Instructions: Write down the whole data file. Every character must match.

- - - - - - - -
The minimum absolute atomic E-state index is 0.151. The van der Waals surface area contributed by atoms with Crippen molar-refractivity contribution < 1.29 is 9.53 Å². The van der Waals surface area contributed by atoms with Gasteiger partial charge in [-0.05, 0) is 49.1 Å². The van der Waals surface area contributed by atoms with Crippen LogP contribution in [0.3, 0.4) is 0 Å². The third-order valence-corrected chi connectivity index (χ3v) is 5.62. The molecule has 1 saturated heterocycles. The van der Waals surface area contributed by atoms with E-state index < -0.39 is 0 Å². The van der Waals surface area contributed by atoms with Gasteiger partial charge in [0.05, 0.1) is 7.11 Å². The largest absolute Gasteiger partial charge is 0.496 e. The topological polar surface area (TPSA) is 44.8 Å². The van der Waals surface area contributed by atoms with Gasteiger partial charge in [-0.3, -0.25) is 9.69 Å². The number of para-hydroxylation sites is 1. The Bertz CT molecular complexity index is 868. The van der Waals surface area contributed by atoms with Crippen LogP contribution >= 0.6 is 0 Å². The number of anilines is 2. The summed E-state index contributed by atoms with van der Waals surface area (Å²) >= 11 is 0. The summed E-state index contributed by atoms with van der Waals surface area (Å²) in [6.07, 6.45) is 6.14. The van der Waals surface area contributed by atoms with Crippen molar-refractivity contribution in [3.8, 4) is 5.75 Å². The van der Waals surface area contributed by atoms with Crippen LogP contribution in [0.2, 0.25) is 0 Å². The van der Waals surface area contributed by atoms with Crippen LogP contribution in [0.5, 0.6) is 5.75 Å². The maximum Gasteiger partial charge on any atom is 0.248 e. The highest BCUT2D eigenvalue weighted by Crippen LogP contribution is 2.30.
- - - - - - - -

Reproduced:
The minimum absolute atomic E-state index is 0.151. The van der Waals surface area contributed by atoms with Crippen molar-refractivity contribution < 1.29 is 9.53 Å². The van der Waals surface area contributed by atoms with Gasteiger partial charge in [-0.05, 0) is 49.1 Å². The van der Waals surface area contributed by atoms with Crippen LogP contribution in [0.3, 0.4) is 0 Å². The third-order valence-corrected chi connectivity index (χ3v) is 5.62. The molecule has 1 saturated heterocycles. The van der Waals surface area contributed by atoms with E-state index < -0.39 is 0 Å². The van der Waals surface area contributed by atoms with Gasteiger partial charge in [0.05, 0.1) is 7.11 Å². The largest absolute Gasteiger partial charge is 0.496 e. The topological polar surface area (TPSA) is 44.8 Å². The van der Waals surface area contributed by atoms with Gasteiger partial charge in [-0.3, -0.25) is 9.69 Å². The number of para-hydroxylation sites is 1. The Bertz CT molecular complexity index is 868. The van der Waals surface area contributed by atoms with Crippen LogP contribution >= 0.6 is 0 Å². The number of anilines is 2. The summed E-state index contributed by atoms with van der Waals surface area (Å²) >= 11 is 0. The summed E-state index contributed by atoms with van der Waals surface area (Å²) in [6.07, 6.45) is 6.14. The van der Waals surface area contributed by atoms with Crippen molar-refractivity contribution in [3.8, 4) is 5.75 Å². The van der Waals surface area contributed by atoms with Crippen LogP contribution in [0.2, 0.25) is 0 Å². The van der Waals surface area contributed by atoms with Crippen LogP contribution in [0.5, 0.6) is 5.75 Å². The maximum Gasteiger partial charge on any atom is 0.248 e. The highest BCUT2D eigenvalue weighted by Crippen LogP contribution is 2.30.